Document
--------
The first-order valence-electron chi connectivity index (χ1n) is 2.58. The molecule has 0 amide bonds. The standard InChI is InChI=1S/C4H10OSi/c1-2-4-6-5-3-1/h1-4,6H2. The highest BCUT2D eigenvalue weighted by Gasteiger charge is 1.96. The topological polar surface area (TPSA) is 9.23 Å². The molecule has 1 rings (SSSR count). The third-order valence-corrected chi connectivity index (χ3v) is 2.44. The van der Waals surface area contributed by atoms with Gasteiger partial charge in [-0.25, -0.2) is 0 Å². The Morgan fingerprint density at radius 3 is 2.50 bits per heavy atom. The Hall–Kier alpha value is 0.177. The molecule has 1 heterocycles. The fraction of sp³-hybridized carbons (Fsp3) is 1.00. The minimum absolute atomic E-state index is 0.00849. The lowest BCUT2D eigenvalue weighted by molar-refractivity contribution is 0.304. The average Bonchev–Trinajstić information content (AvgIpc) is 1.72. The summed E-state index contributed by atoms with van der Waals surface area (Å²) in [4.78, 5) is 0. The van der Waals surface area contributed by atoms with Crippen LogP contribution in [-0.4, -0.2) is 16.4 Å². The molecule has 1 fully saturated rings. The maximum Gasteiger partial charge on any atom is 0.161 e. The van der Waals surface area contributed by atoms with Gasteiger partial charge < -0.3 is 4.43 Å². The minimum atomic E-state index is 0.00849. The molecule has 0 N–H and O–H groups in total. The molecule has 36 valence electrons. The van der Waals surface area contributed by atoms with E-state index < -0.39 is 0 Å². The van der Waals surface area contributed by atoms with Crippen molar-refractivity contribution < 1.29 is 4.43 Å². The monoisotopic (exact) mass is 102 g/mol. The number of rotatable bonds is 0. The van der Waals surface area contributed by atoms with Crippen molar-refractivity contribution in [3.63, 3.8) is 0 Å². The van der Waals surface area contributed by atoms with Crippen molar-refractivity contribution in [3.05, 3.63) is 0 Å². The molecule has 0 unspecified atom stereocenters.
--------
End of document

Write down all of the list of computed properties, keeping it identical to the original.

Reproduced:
The first-order valence-electron chi connectivity index (χ1n) is 2.58. The molecule has 0 amide bonds. The standard InChI is InChI=1S/C4H10OSi/c1-2-4-6-5-3-1/h1-4,6H2. The highest BCUT2D eigenvalue weighted by Gasteiger charge is 1.96. The topological polar surface area (TPSA) is 9.23 Å². The molecule has 1 rings (SSSR count). The third-order valence-corrected chi connectivity index (χ3v) is 2.44. The van der Waals surface area contributed by atoms with Gasteiger partial charge in [-0.25, -0.2) is 0 Å². The Morgan fingerprint density at radius 3 is 2.50 bits per heavy atom. The Hall–Kier alpha value is 0.177. The molecule has 1 heterocycles. The fraction of sp³-hybridized carbons (Fsp3) is 1.00. The minimum absolute atomic E-state index is 0.00849. The lowest BCUT2D eigenvalue weighted by molar-refractivity contribution is 0.304. The average Bonchev–Trinajstić information content (AvgIpc) is 1.72. The summed E-state index contributed by atoms with van der Waals surface area (Å²) in [4.78, 5) is 0. The van der Waals surface area contributed by atoms with Crippen LogP contribution in [-0.4, -0.2) is 16.4 Å². The molecule has 1 fully saturated rings. The maximum Gasteiger partial charge on any atom is 0.161 e. The van der Waals surface area contributed by atoms with Gasteiger partial charge < -0.3 is 4.43 Å². The minimum atomic E-state index is 0.00849. The molecule has 0 N–H and O–H groups in total. The molecule has 36 valence electrons. The van der Waals surface area contributed by atoms with E-state index < -0.39 is 0 Å². The van der Waals surface area contributed by atoms with Crippen molar-refractivity contribution < 1.29 is 4.43 Å². The monoisotopic (exact) mass is 102 g/mol. The number of rotatable bonds is 0. The van der Waals surface area contributed by atoms with Crippen molar-refractivity contribution in [3.63, 3.8) is 0 Å². The van der Waals surface area contributed by atoms with Crippen molar-refractivity contribution in [3.05, 3.63) is 0 Å². The molecule has 0 unspecified atom stereocenters.